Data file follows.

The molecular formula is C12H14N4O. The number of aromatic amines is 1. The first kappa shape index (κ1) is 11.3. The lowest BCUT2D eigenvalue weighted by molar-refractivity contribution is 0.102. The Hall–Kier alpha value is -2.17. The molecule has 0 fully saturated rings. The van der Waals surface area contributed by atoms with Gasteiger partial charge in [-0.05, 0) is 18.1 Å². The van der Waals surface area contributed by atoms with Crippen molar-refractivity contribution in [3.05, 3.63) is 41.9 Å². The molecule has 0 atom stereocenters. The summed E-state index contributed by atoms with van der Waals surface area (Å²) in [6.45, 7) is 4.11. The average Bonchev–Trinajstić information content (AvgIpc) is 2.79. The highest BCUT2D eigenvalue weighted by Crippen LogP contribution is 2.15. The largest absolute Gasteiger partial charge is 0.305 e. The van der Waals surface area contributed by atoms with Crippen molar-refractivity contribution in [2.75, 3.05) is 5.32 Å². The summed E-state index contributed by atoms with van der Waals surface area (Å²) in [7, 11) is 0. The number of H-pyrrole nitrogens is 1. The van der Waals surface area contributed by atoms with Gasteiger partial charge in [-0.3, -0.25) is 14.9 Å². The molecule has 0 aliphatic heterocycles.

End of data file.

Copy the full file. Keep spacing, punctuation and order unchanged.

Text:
The molecular formula is C12H14N4O. The number of aromatic amines is 1. The first kappa shape index (κ1) is 11.3. The lowest BCUT2D eigenvalue weighted by molar-refractivity contribution is 0.102. The Hall–Kier alpha value is -2.17. The molecule has 0 fully saturated rings. The van der Waals surface area contributed by atoms with Gasteiger partial charge in [-0.05, 0) is 18.1 Å². The van der Waals surface area contributed by atoms with Crippen molar-refractivity contribution in [3.05, 3.63) is 41.9 Å². The molecule has 0 atom stereocenters. The summed E-state index contributed by atoms with van der Waals surface area (Å²) in [6.45, 7) is 4.11. The average Bonchev–Trinajstić information content (AvgIpc) is 2.79. The highest BCUT2D eigenvalue weighted by Crippen LogP contribution is 2.15. The largest absolute Gasteiger partial charge is 0.305 e. The van der Waals surface area contributed by atoms with Crippen molar-refractivity contribution in [2.75, 3.05) is 5.32 Å². The summed E-state index contributed by atoms with van der Waals surface area (Å²) in [7, 11) is 0. The number of H-pyrrole nitrogens is 1. The van der Waals surface area contributed by atoms with Gasteiger partial charge in [-0.3, -0.25) is 14.9 Å². The molecule has 0 aliphatic heterocycles.